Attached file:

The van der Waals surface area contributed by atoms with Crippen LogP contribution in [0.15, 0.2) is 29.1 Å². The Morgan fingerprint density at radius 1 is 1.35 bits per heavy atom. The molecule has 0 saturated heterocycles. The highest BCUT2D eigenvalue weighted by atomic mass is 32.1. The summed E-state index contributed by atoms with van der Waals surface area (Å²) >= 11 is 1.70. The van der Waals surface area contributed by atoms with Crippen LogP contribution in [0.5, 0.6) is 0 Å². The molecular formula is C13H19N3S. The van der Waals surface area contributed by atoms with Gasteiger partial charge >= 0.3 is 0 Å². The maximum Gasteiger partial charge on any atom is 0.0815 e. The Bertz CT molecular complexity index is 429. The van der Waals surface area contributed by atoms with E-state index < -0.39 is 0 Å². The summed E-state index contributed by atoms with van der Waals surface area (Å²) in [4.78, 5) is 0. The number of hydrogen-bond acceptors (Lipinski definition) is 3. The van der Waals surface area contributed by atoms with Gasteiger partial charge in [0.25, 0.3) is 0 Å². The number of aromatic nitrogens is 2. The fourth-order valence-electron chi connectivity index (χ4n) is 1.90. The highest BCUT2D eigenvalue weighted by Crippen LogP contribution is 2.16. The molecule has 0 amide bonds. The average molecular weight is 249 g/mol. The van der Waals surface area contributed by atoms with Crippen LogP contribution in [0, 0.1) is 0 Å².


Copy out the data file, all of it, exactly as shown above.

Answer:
The van der Waals surface area contributed by atoms with Crippen LogP contribution in [0.15, 0.2) is 29.1 Å². The Morgan fingerprint density at radius 1 is 1.35 bits per heavy atom. The molecule has 0 saturated heterocycles. The highest BCUT2D eigenvalue weighted by atomic mass is 32.1. The summed E-state index contributed by atoms with van der Waals surface area (Å²) >= 11 is 1.70. The van der Waals surface area contributed by atoms with Crippen LogP contribution in [0.5, 0.6) is 0 Å². The molecular formula is C13H19N3S. The van der Waals surface area contributed by atoms with Gasteiger partial charge >= 0.3 is 0 Å². The maximum Gasteiger partial charge on any atom is 0.0815 e. The Bertz CT molecular complexity index is 429. The van der Waals surface area contributed by atoms with E-state index < -0.39 is 0 Å². The summed E-state index contributed by atoms with van der Waals surface area (Å²) in [4.78, 5) is 0. The number of hydrogen-bond acceptors (Lipinski definition) is 3. The van der Waals surface area contributed by atoms with Gasteiger partial charge in [0.25, 0.3) is 0 Å². The number of aromatic nitrogens is 2. The fourth-order valence-electron chi connectivity index (χ4n) is 1.90. The highest BCUT2D eigenvalue weighted by Crippen LogP contribution is 2.16. The molecule has 0 amide bonds. The average molecular weight is 249 g/mol. The van der Waals surface area contributed by atoms with Crippen LogP contribution in [0, 0.1) is 0 Å².